Toxicologist casts doubts on Ohio officer's claim he OD'd by touching fentanyl
A toxicologist with expertise in opioids says it's highly unlikely that an Ohio police officer could have overdosed simply by touching fentanyl.
"It's understandable that first responders would be concerned about their safety given all we hear in the news about fentanyl and carfentanyl and related drugs," Dr. David Juurlink, head of clinical pharmacology and toxicology at the University of Toronto, told As It Happens guest host Laura Lynch.
"But it's really, really difficult to imagine that transient exposure of the skin to fentanyl would cause someone to overdose."
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In May, As It Happens spoke with Patrolman Chris Green of the East Liverpool Police Department about his experience coming into contact with the deadly opioid on the job.
Green told host Carol Off that he could "feel his body shutting down" shortly after brushing some white powder off his shirt at the police station.
He lost consciousness and was revived with three doses of naloxone, a medication used to treat opioid overdoses. The police department's crime lab later confirmed the powder was fentanyl from a crime scene he'd investigated earlier that day.
But the chances of somebody overdosing by touching fentanyl are slim to none, Juurlink said.
The only way it could happen, he said, if if someone applied multiple fentanyl transdermal patches all over their body. And even then, he said, it would take hours to overdose.
Other doctors question story
Juurlink is not alone in his skepticism. Dr. Jeremy Samuel Faust, a Boston emergency physician, also questioned Green's story in an article for Slate, which quoted several colleagues who voiced similar concerns.
Dr. Jeanmarie Perrone, a University of Pennsylvania medical toxologist, told Slate The American College of Medical Toxicology has drafted a position statement "debunking the likelihood that transdermal fentanyl absorption is clinically significant."
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But Green is sticking by his story.
"Everyone, including me, associated the overdose to when I touched the drug," he told As It Happens.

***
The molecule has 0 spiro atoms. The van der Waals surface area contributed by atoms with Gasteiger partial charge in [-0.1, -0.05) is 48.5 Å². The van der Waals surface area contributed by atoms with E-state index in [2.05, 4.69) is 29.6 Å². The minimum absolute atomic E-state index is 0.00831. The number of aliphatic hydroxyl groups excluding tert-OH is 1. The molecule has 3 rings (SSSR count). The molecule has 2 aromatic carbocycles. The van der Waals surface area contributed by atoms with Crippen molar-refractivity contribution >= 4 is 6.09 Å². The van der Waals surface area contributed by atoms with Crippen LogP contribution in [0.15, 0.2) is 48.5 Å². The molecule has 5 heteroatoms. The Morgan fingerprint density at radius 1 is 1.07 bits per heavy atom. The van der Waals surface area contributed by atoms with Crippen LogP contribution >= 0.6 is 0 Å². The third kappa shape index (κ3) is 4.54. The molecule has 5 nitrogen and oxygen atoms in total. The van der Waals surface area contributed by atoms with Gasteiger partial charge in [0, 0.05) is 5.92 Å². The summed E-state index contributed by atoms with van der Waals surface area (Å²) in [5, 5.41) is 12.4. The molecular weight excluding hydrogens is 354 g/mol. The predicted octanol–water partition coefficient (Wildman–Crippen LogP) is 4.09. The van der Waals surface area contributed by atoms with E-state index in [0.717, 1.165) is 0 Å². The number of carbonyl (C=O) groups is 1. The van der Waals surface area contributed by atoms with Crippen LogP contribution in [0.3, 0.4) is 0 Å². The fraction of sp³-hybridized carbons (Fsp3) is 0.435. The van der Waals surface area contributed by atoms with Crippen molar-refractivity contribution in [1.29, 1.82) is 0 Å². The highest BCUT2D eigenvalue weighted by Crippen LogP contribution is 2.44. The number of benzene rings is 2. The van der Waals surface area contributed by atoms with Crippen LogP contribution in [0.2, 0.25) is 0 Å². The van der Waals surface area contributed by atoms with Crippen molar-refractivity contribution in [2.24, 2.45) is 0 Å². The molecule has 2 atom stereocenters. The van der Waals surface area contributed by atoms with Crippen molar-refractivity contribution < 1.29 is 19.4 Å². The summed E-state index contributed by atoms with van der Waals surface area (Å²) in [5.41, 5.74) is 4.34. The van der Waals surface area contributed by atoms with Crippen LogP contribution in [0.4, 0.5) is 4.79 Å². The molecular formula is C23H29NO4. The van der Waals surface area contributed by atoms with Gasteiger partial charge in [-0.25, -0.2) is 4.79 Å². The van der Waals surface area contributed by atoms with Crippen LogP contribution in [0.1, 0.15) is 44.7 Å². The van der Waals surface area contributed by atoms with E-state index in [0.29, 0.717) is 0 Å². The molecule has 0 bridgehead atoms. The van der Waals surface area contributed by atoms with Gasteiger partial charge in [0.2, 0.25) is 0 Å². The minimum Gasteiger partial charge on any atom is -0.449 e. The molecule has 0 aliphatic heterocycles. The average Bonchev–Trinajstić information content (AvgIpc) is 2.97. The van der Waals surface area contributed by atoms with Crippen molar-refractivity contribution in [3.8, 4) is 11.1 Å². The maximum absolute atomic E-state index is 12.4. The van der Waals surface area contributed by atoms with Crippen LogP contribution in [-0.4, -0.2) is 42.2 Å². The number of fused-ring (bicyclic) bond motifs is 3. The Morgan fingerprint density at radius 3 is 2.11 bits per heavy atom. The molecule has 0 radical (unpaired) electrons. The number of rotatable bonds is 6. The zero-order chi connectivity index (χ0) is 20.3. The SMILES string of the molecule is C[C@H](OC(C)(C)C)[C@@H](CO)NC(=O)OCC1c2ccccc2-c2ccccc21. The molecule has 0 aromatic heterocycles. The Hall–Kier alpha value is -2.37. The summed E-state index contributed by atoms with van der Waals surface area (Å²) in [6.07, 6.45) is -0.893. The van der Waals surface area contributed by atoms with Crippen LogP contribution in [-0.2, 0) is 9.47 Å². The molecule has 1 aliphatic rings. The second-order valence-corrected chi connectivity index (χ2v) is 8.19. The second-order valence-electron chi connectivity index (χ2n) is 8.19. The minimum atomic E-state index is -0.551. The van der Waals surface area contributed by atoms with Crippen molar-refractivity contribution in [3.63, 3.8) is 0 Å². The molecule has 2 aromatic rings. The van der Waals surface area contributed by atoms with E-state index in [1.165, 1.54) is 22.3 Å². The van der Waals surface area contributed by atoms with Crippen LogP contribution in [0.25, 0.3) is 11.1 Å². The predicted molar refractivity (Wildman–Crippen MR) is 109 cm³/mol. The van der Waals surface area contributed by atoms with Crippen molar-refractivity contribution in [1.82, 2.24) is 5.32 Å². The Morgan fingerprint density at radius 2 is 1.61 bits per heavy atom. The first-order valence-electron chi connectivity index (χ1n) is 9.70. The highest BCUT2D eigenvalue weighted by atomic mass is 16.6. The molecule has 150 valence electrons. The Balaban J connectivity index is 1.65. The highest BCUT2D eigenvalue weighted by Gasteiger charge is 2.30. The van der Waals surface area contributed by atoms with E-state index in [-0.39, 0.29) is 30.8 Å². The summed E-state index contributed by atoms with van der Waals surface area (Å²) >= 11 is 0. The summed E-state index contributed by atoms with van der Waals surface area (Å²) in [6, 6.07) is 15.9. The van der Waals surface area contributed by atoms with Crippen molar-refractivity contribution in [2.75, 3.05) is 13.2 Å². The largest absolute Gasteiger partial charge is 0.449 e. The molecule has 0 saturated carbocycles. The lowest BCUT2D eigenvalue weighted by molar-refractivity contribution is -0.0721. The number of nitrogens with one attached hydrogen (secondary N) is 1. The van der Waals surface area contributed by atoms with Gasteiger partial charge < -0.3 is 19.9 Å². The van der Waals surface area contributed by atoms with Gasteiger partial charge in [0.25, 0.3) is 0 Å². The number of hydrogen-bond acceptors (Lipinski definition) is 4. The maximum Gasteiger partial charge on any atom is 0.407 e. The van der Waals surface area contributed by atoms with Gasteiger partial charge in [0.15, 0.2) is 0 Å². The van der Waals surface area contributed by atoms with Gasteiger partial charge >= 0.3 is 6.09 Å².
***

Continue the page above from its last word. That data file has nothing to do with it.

Juurlink says he believes the officer is telling the truth. So what actually happened to him?
"Maybe his finger ended up in his mouth, or who knows? But we do know that fentanyl is absorbed much more easily across mucosal surfaces like the mouth than it is through the skin," he said.
It's also possible, he said, that Green's reaction "was just his brain taking over and perhaps a bit of panic."
"The brain's a powerful organ. It controls every other organ in the body, and when people are concerned about their physical safety, things like this, I suppose, could happen."
Putting patients at risk
Juurlink said he's speaking out because misconceptions about fentanyl could have deadly consequences if first responders think they need to suit up before helping someone who is overdosing.
"The concern I've got is that people might over-interpret this or overreact to this anecdote and decide that they need full body protection as if they were walking into some sort of a hazmat sort of scene," he said.
"That's not necessary and it would, in theory, jeopardize the survival of the person who needs medical attention if the first responders are spending all their time getting into suits that they really do not need."
He recommends standard-issue gloves, and maybe a mask.
But as far as Green is concerned, first responders can never be too safe.
He says the toxicologists debunking his claims don't know what it's like to be out in the field amid an opioid epidemic.
"We're out there every day dealing with these kinds of scenes," he said.